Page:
A friend of mine once made a suicide attempt.
Afterwards, a nurse asked my friend whether the suicide attempt had to do with “a fight with a boyfriend, or something.” In the week that followed, my friend was asked this on three separate occasions. (As an aside, I wonder whether a man would have been asked that same question so many times)
This makes me want to say two things:
- Often, depression is reactive (a response to life events).
- Often, depression is not reactive.
Of course, many people with a mental health problem will tell you that there are triggers for a relapse (just as many people, with or without a mental health problem, will tell you that they have triggers for their moods). But many times, there may be no (at least obvious) trigger for an episode of depression, or psychosis, or (hypo)mania. Just as mental illness doesn’t necessarily stem from trauma, a suicide attempt isn’t necessarily a reaction to a circumstance, or set of circumstances, that contribute to a person feeling suicidal. So for my friend (who was not actually experiencing “trouble with a boyfriend, or something”) there may or may not have been other triggers that led her to be in that situation. The point is, it is important not to jump to conclusions about people and their mental health.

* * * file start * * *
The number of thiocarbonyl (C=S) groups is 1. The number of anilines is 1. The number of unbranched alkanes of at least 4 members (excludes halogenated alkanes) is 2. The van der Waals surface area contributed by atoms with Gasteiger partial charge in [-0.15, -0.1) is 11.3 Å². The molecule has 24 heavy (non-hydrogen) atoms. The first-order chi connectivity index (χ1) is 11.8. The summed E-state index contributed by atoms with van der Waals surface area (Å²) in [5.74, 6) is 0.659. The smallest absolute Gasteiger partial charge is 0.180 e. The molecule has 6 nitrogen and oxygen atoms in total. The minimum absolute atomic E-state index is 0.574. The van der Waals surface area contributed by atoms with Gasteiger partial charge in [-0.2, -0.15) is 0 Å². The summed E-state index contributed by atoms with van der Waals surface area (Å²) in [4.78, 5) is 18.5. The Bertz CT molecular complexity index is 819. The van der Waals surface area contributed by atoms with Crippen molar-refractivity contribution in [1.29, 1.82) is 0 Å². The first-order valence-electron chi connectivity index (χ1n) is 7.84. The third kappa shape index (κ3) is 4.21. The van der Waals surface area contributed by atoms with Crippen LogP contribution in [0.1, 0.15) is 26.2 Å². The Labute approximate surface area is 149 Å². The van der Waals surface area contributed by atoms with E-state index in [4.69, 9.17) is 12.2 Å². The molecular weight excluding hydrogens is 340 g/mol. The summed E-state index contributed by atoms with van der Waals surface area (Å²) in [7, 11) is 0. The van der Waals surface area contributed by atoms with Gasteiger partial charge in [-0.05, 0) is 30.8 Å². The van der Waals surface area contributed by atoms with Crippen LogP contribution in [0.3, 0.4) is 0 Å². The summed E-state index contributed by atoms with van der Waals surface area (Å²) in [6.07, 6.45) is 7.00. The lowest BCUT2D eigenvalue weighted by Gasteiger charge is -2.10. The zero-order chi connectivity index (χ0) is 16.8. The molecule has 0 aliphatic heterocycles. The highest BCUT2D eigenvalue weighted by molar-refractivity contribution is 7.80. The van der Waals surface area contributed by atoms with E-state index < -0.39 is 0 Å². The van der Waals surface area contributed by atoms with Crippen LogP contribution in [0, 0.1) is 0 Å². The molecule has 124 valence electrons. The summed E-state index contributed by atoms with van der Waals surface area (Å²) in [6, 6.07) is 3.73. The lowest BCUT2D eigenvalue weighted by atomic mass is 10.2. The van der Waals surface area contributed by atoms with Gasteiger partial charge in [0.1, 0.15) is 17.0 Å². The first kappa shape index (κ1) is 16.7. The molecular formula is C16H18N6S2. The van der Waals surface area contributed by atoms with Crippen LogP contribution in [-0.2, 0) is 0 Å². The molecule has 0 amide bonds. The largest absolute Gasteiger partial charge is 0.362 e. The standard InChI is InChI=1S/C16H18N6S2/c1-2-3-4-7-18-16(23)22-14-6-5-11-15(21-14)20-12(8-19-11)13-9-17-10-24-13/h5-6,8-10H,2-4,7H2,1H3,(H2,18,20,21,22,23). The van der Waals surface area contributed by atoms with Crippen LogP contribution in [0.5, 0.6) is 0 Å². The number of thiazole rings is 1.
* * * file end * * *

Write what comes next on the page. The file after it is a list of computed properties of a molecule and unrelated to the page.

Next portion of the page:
If we can’t get away from the big “why” (“why do you feel like this?”) we risk isolating people who simply don’t know why they feel the way they do, except that they do. Putting pressure on someone to come up with reasonable explanations for how they are feeling is simply not helpful. It could be that there is a trigger that someone doesn’t actually want to share with you. It could be that they will share it at a later time, when they are ready. Or it could be that there is no trigger– and that’s OK. To be there for someone, you don’t need to know why, unless they need you to know why. You need to know what they want to happen next and how you can support them. You need to know when is the time to intervene and you need to know who they want to be involved. You need to know where they’re at in terms of how they’re feeling and whether they’re in danger. But you don’t always need to know why.